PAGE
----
|Luxury Sales Brings More Good News|
|Topic||Productivity and Growth|
|Key Words||Consumer Confidence, Luxury Goods, and Seasonal Variation in Business Activity|
Luxury goods sales are expected to make a comeback this holiday season, giving one more indication that the recession is finally over. High-end retailers such as Berfdorf Goodman, Ultimo, Tiffany and Company, Neiman Marcus Group, Saks Fifth Avenue, and other upscale merchants are stocking the shelves with $1,200 Givenchy boots, $1,800 animal print dresses, and $4,500 mink sweaters. The holiday catalog distributed by Saks Fifth Avenue features a $90,000 sable coat; a $15,800 Piero Milano diamond necklace; and a $81,000 Cartier white gold and diamond watch. All this activity is taking place with the expectations that consumers will return to luxury good purchasing behavior of the past.
One such shopper, Katherine McCormick, a New York photographer said, "I'm more in the mood to spend," as she tried on a $4,500 mink sweater at Royal Chie, a Manhattan boutique. McCormick expects to spend up to $20,000 on holiday gifts this year. This is approximately 40% more than last year. Additionally, consumers appear to be shopping for holiday gifts much earlier this year according to Brendan Hoffman, CEO of Neiman Marcus Direct.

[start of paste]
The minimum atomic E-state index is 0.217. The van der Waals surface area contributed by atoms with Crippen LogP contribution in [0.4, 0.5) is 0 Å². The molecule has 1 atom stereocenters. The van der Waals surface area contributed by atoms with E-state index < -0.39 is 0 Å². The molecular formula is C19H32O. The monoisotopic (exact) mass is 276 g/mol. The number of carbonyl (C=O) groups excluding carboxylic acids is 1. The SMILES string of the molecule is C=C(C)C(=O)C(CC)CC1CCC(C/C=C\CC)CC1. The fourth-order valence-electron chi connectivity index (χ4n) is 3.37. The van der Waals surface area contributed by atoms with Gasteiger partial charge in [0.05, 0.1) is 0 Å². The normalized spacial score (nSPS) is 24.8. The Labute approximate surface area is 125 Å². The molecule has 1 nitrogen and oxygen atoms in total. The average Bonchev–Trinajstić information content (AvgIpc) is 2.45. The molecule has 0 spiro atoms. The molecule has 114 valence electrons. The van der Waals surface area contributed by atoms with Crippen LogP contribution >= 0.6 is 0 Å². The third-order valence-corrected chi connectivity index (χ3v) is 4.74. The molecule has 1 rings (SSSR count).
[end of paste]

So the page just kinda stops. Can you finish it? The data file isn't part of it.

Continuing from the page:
Daniel Berry, a managing director at Merrill Lynch, expects an increase of around 4.9 percent for large upscale merchants. These same stores reported a decline of 1.1 percent only a year ago. Nevertheless, the increase in sales is not expected to return to the level of the 1990s when the dot-com boom created instant millionaires with plenty of disposable income. Gerald Celente, director of The Trends Research Institute, a research firm in Rhinebeck, N.Y. said, "We are seeing a slight uptick, but it is not going to be what it used to be." He sees the job market remaining sluggish and a much smaller pool of dot-comers in the market.
Given recent stock market gains and a lessened fear of terrorism, consumer
confidence has been lifted, causing them to spend more freely than in
the past. Coupled with other positive signs in the economy such as improved
labor conditions and increased demand for capital goods, the gain in spending
on luxury goods is one more sign that the U.S. economy is on the road
(Updated November, 2003)
|Source||Associated Press, "Swanky Retailers Confident About Holidays," Florida Today, October 26, 2003.|
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